Rucker differed from the cyberpunks also in his choice of drugs, which seldom moved beyond alcohol and marijuana; when he met Gibson at a Baltimore SF convention in 1983, Rucker recounts that “he was high on some SF-sounding drug I’d never heard of. Perfect!”—but Rucker doesn’t ask for any. His own drinking and pot-smoking took a toll on his writing and marriage, leading him to sober up in 1995—significantly, during a solo backpacking excursion at Big Sur, where he could feel his chemically unaided consciousness expanding to encompass “a sense of the cosmos all around and within everything, a sense of the universe being filled with love.” Just try to imagine Sterling or Gibson writing a sentence like that with a straight face! In short, Rucker’s association with cyberpunk was ultimately a limited—and perhaps limiting—thing; yet though “Cyberpunk” is but one fifteen-page chapter (out of 24) in his eventful life, the linkage has marked Rucker’s career indelibly, possibly for the worse. Since the movement has waned, critical attention to Rucker has faded, even though he continues to write fascinating works of SF, such as Mathematicians in Love and Hylozoic. It’s conceivable that he may now regret his brief attempt to retrofit his transrealist aesthetic onto the cyberpunk bandwagon—though of course, ever amiable, he doesn’t say so here.

In fact, if there is one complaint to be lodged against Nested Scrolls, it would be its unfailing affability, which makes the author a pleasant companion to be sure but rather dilutes the volume’s impact. Despite being at the center of some of the most ferocious debates ever waged within the genre, Rucker never raises his voice or seeks to settle a score; for example, he recounts a contentious panel on cyberpunk at a 1985 convention in Austin, Texas, where the hostile audience behaved like “a lynch mob,” causing Sterling, Shirley, and Lewis Shiner to stalk angrily off the dais—but Rucker stayed put and took the heat. He does observe, with evident satisfaction, that the cyberpunks were “mak[ing] the plastic people … uptight,” but he never specifies who these synthetic varmints might have been. Compare this discretion to Sterling’s hilarious polemics against cyberpunk’s enemies in the pages of his fanzine Cheap Truth or Shirley’s diabolically abusive “Let it Screed!” column in Nova Express (which were admittedly produced in the heat of the 1980s battles); it is simply impossible to imagine Rucker in this mode of implacable aggression.

Rucker’s chapters on the 1960s and ‘70s are similarly gentle, featuring little mention of that era’s fraught politics except as they came to impinge on his own life, as when he was denied tenure by the Math Department at SUNY-Geneseo in part because he was a long-haired hippie freak. An almost supernatural serenity emanates from these pages, with darker moments not so much glossed over as absorbed into the easygoing flow. It is this very tone of oddball merriness that has likely led SF critics to slight his fictional achievement. If it seems perverse of me now to raise the same objection to his memoir, it is only because this genre of writing would seem to demand a sharper edge of self-reflection than is on display here. Naturally, too, I would have enjoyed the book more had Rucker been more willing to kick asses and take names, but such abrasiveness is simply not in his character (which is another way of saying that he is a better man than I am).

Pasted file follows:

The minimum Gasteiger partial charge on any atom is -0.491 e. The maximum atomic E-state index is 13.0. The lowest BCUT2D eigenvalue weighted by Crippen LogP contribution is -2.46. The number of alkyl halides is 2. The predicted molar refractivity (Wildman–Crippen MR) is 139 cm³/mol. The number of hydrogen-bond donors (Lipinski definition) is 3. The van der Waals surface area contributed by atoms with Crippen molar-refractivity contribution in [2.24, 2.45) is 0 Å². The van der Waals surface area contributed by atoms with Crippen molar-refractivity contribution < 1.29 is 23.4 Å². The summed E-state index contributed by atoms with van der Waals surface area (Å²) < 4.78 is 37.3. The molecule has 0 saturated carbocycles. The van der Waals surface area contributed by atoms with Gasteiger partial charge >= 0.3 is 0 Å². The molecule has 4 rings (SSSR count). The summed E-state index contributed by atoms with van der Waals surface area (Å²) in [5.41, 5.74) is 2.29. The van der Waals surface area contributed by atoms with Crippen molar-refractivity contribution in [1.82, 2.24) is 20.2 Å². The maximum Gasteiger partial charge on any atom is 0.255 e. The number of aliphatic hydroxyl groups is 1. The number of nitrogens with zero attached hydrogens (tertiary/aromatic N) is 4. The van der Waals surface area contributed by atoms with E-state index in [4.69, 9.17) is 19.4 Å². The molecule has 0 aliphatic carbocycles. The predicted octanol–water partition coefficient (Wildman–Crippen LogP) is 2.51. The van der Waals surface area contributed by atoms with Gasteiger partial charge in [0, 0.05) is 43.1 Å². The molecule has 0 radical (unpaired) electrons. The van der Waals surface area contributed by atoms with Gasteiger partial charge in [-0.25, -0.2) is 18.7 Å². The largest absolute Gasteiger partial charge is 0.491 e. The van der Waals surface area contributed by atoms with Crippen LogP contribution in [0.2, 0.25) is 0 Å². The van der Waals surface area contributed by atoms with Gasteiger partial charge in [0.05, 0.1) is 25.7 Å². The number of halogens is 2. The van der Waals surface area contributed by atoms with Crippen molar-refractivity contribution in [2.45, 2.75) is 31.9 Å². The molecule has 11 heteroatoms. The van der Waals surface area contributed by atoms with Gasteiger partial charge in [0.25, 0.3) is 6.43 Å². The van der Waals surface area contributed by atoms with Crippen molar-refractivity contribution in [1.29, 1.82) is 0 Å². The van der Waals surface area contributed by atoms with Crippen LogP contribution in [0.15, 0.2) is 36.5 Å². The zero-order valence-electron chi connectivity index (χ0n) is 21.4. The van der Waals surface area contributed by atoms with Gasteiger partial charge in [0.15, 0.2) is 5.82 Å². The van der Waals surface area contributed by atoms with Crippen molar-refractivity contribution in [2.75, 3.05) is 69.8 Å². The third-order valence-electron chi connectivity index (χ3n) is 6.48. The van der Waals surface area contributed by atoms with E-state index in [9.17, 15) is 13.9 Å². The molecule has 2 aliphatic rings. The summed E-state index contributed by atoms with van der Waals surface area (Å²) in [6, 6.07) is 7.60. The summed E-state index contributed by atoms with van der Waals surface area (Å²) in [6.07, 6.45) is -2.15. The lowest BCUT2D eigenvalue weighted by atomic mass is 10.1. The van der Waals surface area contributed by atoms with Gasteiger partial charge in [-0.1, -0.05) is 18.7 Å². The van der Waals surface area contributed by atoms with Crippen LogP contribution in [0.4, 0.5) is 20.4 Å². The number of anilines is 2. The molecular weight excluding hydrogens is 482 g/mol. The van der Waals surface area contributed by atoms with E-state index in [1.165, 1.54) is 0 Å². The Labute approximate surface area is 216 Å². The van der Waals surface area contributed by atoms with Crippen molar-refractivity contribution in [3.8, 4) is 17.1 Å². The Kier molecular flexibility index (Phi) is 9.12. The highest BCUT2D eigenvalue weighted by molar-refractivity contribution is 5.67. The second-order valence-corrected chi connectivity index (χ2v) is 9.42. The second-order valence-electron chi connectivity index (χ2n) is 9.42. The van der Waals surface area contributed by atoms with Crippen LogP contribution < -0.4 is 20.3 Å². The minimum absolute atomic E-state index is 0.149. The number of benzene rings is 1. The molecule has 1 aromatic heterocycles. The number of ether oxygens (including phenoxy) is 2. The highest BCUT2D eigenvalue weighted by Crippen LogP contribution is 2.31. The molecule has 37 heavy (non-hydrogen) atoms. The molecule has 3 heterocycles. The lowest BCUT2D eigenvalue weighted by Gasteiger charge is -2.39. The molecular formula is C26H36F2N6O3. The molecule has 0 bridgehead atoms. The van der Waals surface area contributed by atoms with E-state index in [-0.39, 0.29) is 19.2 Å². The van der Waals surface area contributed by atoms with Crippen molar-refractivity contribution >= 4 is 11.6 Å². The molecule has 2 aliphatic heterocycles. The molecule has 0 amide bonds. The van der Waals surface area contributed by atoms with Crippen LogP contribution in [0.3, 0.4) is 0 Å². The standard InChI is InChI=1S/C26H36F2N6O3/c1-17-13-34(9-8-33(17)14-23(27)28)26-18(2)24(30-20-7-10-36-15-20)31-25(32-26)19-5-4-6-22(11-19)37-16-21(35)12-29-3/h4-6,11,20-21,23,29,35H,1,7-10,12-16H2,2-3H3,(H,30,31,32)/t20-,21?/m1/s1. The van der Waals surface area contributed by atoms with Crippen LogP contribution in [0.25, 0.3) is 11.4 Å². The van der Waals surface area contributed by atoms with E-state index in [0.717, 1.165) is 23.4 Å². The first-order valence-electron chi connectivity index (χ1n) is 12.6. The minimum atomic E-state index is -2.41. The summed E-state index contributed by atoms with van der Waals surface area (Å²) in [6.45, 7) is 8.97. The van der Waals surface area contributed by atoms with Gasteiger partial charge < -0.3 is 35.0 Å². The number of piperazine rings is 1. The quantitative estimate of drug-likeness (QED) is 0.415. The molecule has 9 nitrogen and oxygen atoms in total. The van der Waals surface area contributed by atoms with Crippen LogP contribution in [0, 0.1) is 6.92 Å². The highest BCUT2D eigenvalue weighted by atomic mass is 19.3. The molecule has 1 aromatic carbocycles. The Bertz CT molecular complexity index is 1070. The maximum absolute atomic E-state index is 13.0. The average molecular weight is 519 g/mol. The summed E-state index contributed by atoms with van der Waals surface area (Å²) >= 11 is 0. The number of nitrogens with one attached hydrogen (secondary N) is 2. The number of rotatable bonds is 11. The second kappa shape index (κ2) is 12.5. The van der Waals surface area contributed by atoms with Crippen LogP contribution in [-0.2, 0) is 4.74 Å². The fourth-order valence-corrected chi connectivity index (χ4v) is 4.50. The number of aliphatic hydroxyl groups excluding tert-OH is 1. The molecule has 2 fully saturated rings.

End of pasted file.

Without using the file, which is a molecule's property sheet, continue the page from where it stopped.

Prior to its stateside publication, Nested Scrolls was released in the UK by PS Publishing under a slightly different title, Nested Scrolls: A Writer’s Life. That book came in two editions: a reasonably-priced trade softcover and an expensive autographed hardcover complete with a CD containing the author’s personal notes on thirteen of his books published between 1990 and 2010. These notes were an extraordinary resource for Rucker scholars (if there are any) and a treasure-trove of insights for his fans, but unfortunately they were gathered into a single vast PDF file (over 2000 pages) that lacked internal links, so negotiating the maze of materials was something of a nightmare. Happily, this compendium has since been disentangled into a series of files on individual books, which are available for downloading at the author’s homepage. This is, by the way, a wonderful site, not only archiving many of the author’s writings but also featuring galleries of his paintings, providing links to the San Jose State University server where his computer simulations are housed, and hosting his blog, an erudite brew of wild speculative invention.

This review, covering the 2011 British edition of the book, originally appeared in the newsletter of the Science Fiction Research Organization, the SFRA Review.

LARB Contributor

Rob Latham is the author of Consuming Youth: Vampires, Cyborgs, and the Culture of Consumption (Chicago, 2002), co-editor of the Wesleyan Anthology of Science Fiction (2010), and editor of The Oxford Handbook of Science Fiction (2014) and Science Fiction Criticism: An Anthology of Essential Writings (2017).